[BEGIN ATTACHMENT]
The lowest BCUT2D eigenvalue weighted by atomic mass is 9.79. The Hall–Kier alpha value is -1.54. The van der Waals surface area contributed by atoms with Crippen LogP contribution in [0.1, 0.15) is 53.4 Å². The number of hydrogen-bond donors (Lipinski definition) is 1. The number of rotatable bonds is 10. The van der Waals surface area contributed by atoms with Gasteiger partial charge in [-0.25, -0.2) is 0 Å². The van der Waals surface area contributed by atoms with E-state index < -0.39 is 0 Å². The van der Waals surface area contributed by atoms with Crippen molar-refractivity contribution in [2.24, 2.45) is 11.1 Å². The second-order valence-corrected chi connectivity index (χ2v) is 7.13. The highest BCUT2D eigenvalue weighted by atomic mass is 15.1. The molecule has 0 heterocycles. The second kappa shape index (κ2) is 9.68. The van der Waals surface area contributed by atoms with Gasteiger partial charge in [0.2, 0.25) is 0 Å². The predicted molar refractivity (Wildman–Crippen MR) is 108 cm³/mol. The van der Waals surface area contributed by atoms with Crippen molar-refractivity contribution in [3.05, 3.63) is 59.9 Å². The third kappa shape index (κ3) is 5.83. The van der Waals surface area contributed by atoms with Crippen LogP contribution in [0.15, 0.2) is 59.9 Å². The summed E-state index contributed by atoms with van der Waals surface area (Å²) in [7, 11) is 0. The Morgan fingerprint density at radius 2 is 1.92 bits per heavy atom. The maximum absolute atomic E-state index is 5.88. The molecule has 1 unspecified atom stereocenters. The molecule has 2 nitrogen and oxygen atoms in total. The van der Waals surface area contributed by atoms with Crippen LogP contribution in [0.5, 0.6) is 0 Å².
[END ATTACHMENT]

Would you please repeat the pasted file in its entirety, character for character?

The lowest BCUT2D eigenvalue weighted by atomic mass is 9.79. The Hall–Kier alpha value is -1.54. The van der Waals surface area contributed by atoms with Crippen LogP contribution in [0.1, 0.15) is 53.4 Å². The number of hydrogen-bond donors (Lipinski definition) is 1. The number of rotatable bonds is 10. The van der Waals surface area contributed by atoms with Gasteiger partial charge in [-0.25, -0.2) is 0 Å². The van der Waals surface area contributed by atoms with E-state index < -0.39 is 0 Å². The van der Waals surface area contributed by atoms with Crippen molar-refractivity contribution in [2.24, 2.45) is 11.1 Å². The second-order valence-corrected chi connectivity index (χ2v) is 7.13. The highest BCUT2D eigenvalue weighted by atomic mass is 15.1. The molecule has 0 heterocycles. The second kappa shape index (κ2) is 9.68. The van der Waals surface area contributed by atoms with Gasteiger partial charge in [0.2, 0.25) is 0 Å². The predicted molar refractivity (Wildman–Crippen MR) is 108 cm³/mol. The van der Waals surface area contributed by atoms with Crippen molar-refractivity contribution in [3.05, 3.63) is 59.9 Å². The third kappa shape index (κ3) is 5.83. The van der Waals surface area contributed by atoms with Crippen LogP contribution in [0.15, 0.2) is 59.9 Å². The summed E-state index contributed by atoms with van der Waals surface area (Å²) in [7, 11) is 0. The Morgan fingerprint density at radius 2 is 1.92 bits per heavy atom. The maximum absolute atomic E-state index is 5.88. The molecule has 1 unspecified atom stereocenters. The molecule has 2 nitrogen and oxygen atoms in total. The van der Waals surface area contributed by atoms with Crippen LogP contribution in [0.5, 0.6) is 0 Å².